It'd be a dull world if General Motors and mining giant Rio Tinto (NYSE:RTP) weren't keeping us hopping on the industrial scene.

Rio is expecting to receive $19.5 billion from Aluminum Corp. of China (NYSE:ACH), also known as Chinalco, in exchange for shares and convertible bonds that could double its stake in Rio to 18%. That effort, which I'm betting ultimately will be consummated, has run into something of a speed bump, as Chinalco decided to push back its decision to participate in the expansion of Rio's Yarwun alumina refinery in Australia.

The reason: The two companies have yet to receive an OK for their deal from Australia's Foreign Investment Review Board. If the deal is blessed, it would provide Rio Tinto with the funds it needs to repay a portion of the $40 billion loan it took two years ago, when it bested Alcoa (NYSE:AA) for the purchase of Canada's Alcan.

At the same time, Rio Tinto is working to complete a round of benchmark iron ore price negotiations with its Asian customers. And while it's making steady progress with Japanese, Taiwanese, and South Korean steelmakers, that still leaves much of the biggest market -- China -- unsigned.

Rio Tinto, one of the world's top three ore producers, along with Australia's BHP Billiton (NYSE:BHP) and Brazil's Vale (NYSE:VALE), has taken the lead in negotiations with steelmakers for this year's round. The prices are normally changed each April, but this year's agreements are proving to be unusually contentious.

Last year, with commodities roaring, BHP and Rio Tinto managed to obtain 96% price increases from their Asian customers. This year, Rio started things off with a 33% reduction in its contract price with Japan's Nippon Steel. Over the weekend, however, the China Iron & Steel Association rejected the terms arrived at by Rio Tinto and Nippon. It appears that they want at least a 40% reduction.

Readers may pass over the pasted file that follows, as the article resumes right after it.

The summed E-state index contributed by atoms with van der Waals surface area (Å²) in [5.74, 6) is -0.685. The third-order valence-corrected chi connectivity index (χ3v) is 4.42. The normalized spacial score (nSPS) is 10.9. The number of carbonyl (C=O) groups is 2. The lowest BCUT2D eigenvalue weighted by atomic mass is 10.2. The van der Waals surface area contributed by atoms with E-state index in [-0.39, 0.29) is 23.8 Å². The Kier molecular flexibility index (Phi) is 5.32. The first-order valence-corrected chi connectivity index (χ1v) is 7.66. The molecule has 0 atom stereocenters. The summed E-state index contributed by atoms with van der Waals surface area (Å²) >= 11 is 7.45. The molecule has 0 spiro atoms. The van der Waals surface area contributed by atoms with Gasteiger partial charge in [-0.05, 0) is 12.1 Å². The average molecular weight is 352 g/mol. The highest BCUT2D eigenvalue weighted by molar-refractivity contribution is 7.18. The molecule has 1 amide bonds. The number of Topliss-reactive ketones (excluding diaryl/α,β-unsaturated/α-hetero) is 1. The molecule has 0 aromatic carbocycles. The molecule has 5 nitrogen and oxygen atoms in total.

In the final analysis, it just may be that a constantly changing spot market will now prevail over the traditional benchmark system. The difficulty for the miners is that it would be tough to lose the certainty of contracts with their largest market. And the Chinese would have problems obtaining ore of the quality produced by the big three.

While Rio Tinto is providing a degree of entertainment, it's also appropriate for Fools to realize that the company's shares have more than tripled since late 2008. That alone makes it worth watching.

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Fool contributor David Lee Smith doesn't own shares in any of the companies mentioned above. He does welcome your questions or comments. The Motley Fool has a steel-cased disclosure policy.